Holiday travels peak during festive periods. With the Lunar New Year around the corner, overseas assignees are making their way back to their hometowns to celebrate with their families while leisure travelers are departing for their holiday destinations. Some are also taking advantage of the long holiday to catch up with their loved ones based overseas. With so many travelers on the road, there is an increased chance that plans, schedules, and travels can go awry.
“When traveling in China or overseas during the Chinese New Year period, it’s important to take adequate precautions and prepare yourself and your family, so as to prevent illness or injury during your holidays,” says Dr. Jon Craig, chief medical officer for International SOS China. “Some travel destinations may expose you to health risks and hazards; you should always seek the advice of a medical practitioner before you travel, to make sure that vaccinations are up to date and medications are in order.”
To help you stay healthy and safe, and to avoid unnecessary travel disruption on the road this year, International SOS advises travelers to look out for the following:
- Prescriptions: Without early preparation, traveling with medication can be an issue. If you rely on a medication to manage an ongoing condition, you must prepare extra supplies and back-up information about your prescription drugs. Physically carry the medication on you while passing through immigration. When travelers in Europe were grounded for days because of the ash cloud, many ran low on critical medications and struggled to get refills at local pharmacies. Carry a list of all your medications and their scientific names (brand names differ from country to country), as well as extra doses and copies of each prescription.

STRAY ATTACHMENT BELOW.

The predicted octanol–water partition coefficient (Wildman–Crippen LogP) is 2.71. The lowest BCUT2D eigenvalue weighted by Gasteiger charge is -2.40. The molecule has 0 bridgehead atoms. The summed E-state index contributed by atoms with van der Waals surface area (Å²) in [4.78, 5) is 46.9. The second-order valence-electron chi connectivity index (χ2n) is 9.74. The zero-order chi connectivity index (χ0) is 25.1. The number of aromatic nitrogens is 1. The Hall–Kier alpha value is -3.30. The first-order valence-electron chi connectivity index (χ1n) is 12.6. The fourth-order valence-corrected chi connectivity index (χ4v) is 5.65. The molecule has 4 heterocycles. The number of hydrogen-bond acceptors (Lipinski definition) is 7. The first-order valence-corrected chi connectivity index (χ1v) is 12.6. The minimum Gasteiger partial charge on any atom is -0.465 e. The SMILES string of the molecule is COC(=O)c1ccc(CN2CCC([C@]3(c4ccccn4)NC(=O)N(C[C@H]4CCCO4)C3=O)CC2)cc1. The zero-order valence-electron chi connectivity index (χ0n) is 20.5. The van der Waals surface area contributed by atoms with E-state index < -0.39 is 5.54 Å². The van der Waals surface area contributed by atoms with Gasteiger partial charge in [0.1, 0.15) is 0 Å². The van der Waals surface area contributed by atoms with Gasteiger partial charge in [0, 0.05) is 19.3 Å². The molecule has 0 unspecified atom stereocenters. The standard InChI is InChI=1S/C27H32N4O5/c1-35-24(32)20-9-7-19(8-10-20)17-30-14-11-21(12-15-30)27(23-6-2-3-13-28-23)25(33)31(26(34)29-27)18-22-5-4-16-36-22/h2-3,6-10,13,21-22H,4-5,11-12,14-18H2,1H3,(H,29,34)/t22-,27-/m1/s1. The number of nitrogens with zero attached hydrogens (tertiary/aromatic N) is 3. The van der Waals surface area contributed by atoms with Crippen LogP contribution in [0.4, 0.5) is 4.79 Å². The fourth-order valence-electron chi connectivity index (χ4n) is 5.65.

- Wear and tear: Even a smooth flight can leave you with aches and fatigue. Add unanticipated hours on the tarmac, long waits on uncomfortable airport furniture, and radical time zone changes, and the body can suffer. In some cases, risks of travel-triggered conditions like deep vein thrombosis (resulting from long periods of sitting) may be increased. Make sure you stay hydrated and well-fed, avoid alcohol, and move about the cabin frequently when it’s permitted. If you suffer from a chronic condition such as high blood pressure or diabetes, consult your doctor before any extended air travel.
- After you land: Flights often get delayed, resulting in arrival after nightfall. To minimize this risk, you can arrange for ground transportation before your arrival with help from your hotel. Avoid spending more time than necessary in pickup and drop-off zones in front of the airport. Maintain a low profile at all times by talking discreetly about your plans with companions, airport, and hotel staff, wearing minimal jewelery, and staying away from bright colors and logos that could identify you as a tourist.
- Traffic accidents: Vehicle crashes are the number one danger for travelers. Be careful when driving after a long flight, especially in areas that you’re unfamiliar with. Drowsiness coupled with a strange highway – or even driving on the “wrong” side of the road – is a recipe for disaster. Take a cab or have transportation arranged ahead of time. Keep in mind that traffic accidents are one of the most common reasons for a medical evacuation.
- Nutrition on the go: It’s not always easy to maintain a healthy diet while traveling; there may be a lack of healthy choices and unfamiliar food. It’s important to stay hydrated. Aim to drink 1.5-2L of water each day – more if you’re in a hot and/or dry climate. Try to eat 5-9 servings of fruit and vegetables per day to get the vitamins your body needs. When unfamiliar with the health and sanitation issues in your destination country, drink bottled water and eat only fruit you peeled yourself.
- Cash and travel documents: For those traveling in crowded trains or buses, look out for pickpockets and other petty criminals. Keep your travel documents – especially your passport – safe, since embassies may be closed; you might not be able to obtain a temporary passport until they reopen and this can delay your return trip. Carry enough cash, as some places may not accept cards and other forms of payment. Don’t put all your money in one location. Spread it between yourself, and companions, and luggage, because banks may not be open for you to withdraw money when you need it most.